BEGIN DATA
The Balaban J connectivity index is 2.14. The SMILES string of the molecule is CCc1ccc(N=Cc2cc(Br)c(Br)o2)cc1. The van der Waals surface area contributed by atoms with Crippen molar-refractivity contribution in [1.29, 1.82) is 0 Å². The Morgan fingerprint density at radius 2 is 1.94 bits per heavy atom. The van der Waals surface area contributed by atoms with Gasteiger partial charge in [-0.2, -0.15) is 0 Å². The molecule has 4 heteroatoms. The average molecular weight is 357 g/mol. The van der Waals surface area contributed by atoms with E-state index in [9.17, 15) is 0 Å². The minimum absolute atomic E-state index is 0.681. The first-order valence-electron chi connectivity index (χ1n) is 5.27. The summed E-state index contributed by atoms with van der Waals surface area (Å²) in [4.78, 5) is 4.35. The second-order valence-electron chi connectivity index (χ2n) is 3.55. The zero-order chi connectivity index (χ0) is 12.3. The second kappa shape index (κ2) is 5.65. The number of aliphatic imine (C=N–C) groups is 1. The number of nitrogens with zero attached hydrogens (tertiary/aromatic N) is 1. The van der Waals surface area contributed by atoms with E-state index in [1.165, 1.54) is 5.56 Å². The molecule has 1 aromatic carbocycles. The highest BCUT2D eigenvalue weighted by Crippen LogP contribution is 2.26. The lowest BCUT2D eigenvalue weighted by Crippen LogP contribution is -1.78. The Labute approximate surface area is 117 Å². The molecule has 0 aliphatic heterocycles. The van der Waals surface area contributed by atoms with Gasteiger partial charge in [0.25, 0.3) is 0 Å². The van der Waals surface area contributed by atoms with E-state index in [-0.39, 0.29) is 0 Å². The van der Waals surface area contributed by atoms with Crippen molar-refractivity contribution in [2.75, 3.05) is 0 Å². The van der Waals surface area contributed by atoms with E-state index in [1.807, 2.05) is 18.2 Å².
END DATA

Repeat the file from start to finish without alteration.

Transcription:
The Balaban J connectivity index is 2.14. The SMILES string of the molecule is CCc1ccc(N=Cc2cc(Br)c(Br)o2)cc1. The van der Waals surface area contributed by atoms with Crippen molar-refractivity contribution in [1.29, 1.82) is 0 Å². The Morgan fingerprint density at radius 2 is 1.94 bits per heavy atom. The van der Waals surface area contributed by atoms with Gasteiger partial charge in [-0.2, -0.15) is 0 Å². The molecule has 4 heteroatoms. The average molecular weight is 357 g/mol. The van der Waals surface area contributed by atoms with E-state index in [9.17, 15) is 0 Å². The minimum absolute atomic E-state index is 0.681. The first-order valence-electron chi connectivity index (χ1n) is 5.27. The summed E-state index contributed by atoms with van der Waals surface area (Å²) in [4.78, 5) is 4.35. The second-order valence-electron chi connectivity index (χ2n) is 3.55. The zero-order chi connectivity index (χ0) is 12.3. The second kappa shape index (κ2) is 5.65. The number of aliphatic imine (C=N–C) groups is 1. The number of nitrogens with zero attached hydrogens (tertiary/aromatic N) is 1. The van der Waals surface area contributed by atoms with E-state index in [1.165, 1.54) is 5.56 Å². The molecule has 1 aromatic carbocycles. The highest BCUT2D eigenvalue weighted by Crippen LogP contribution is 2.26. The lowest BCUT2D eigenvalue weighted by Crippen LogP contribution is -1.78. The Labute approximate surface area is 117 Å². The molecule has 0 aliphatic heterocycles. The van der Waals surface area contributed by atoms with Gasteiger partial charge in [0.25, 0.3) is 0 Å². The van der Waals surface area contributed by atoms with E-state index in [-0.39, 0.29) is 0 Å². The van der Waals surface area contributed by atoms with Crippen molar-refractivity contribution in [2.75, 3.05) is 0 Å². The van der Waals surface area contributed by atoms with E-state index in [1.807, 2.05) is 18.2 Å².